Tuesday, January 31, 2017

Multivitamin Use and Cardiovascular Disease Risk

In the September 2016 issue of the Natural Medicine Journal, an article by Douglas MacKay ND looks at the impact of multivitamins on the development of cardiovascular disease.  The article focused on a prospective cohort study by Rautiainen et al that was published in the June 2016 issue of the Journal of Nutrition.  The study included over 18,000 male physicians aged 40 years and above.  All of the participants were cancer and cardiovascular disease free at the beginning of the study (which was 1982).  The study did not find an association between short term multivitamin use and reduced risk of major cardiovascular events (heart attack, stroke, death), but there was a 14% lower risk of cardiac bypass surgery and angioplasty and an 11% lower risk of coronary artery disease (narrowing of arteries/plaque build up) noted with multi vitamin use.  As well, in participants who took a daily multivitamin for more than 20 years, there was a 44% lower risk of major cardiovascular events noted.  The information from this study confirms that a daily multivitamin is supportive for our long term health.  A good quality multivitamin should be in a capsule or liquid (rather than a tablet) form and should be iron free (except for pregnant/breastfeeding women).  It is best to aim for a multivitamin that contains the active/utilizable forms of vitamins/minerals to ensure the most efficient absorption and utilization of the nutrients within the multivitamin.  It is best to take a multivitamin with our morning or noon meal to ensure that we have all/most of our day to be able to use the nutrients in the multivitamin.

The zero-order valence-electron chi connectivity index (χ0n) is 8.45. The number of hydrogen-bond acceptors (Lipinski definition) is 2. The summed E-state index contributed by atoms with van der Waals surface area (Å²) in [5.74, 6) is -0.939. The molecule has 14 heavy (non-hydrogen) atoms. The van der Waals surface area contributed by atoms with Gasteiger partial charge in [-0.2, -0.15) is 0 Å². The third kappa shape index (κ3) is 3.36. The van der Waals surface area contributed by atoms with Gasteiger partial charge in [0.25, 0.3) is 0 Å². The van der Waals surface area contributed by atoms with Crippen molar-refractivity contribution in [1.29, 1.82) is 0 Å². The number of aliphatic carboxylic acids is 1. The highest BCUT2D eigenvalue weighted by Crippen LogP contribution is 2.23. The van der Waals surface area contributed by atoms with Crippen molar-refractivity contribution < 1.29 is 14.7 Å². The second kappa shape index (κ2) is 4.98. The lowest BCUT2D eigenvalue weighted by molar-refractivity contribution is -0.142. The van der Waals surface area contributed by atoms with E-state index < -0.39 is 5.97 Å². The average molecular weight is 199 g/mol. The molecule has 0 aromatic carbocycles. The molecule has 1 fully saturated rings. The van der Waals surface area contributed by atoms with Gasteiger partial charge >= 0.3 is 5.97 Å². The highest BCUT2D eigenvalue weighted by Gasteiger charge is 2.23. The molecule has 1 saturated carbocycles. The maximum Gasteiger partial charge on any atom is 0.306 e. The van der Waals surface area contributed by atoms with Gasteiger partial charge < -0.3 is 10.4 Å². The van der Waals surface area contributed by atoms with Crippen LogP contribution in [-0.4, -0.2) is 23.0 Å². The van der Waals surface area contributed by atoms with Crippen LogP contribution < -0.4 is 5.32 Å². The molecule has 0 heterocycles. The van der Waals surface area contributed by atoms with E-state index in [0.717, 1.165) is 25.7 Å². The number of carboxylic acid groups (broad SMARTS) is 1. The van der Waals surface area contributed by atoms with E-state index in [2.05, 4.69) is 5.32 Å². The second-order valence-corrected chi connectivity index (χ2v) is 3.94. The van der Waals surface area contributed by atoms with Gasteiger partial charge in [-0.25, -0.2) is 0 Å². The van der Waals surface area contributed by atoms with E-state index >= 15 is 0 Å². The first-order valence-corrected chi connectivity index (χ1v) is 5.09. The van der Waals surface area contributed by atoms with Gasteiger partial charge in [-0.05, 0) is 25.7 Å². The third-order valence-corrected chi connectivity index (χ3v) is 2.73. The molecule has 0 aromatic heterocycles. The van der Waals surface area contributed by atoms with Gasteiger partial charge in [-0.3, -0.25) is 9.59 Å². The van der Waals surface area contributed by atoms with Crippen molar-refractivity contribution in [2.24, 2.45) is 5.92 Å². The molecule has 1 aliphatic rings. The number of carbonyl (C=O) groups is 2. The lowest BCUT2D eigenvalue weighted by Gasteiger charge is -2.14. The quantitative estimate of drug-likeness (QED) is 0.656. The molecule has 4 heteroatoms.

No comments:

Post a Comment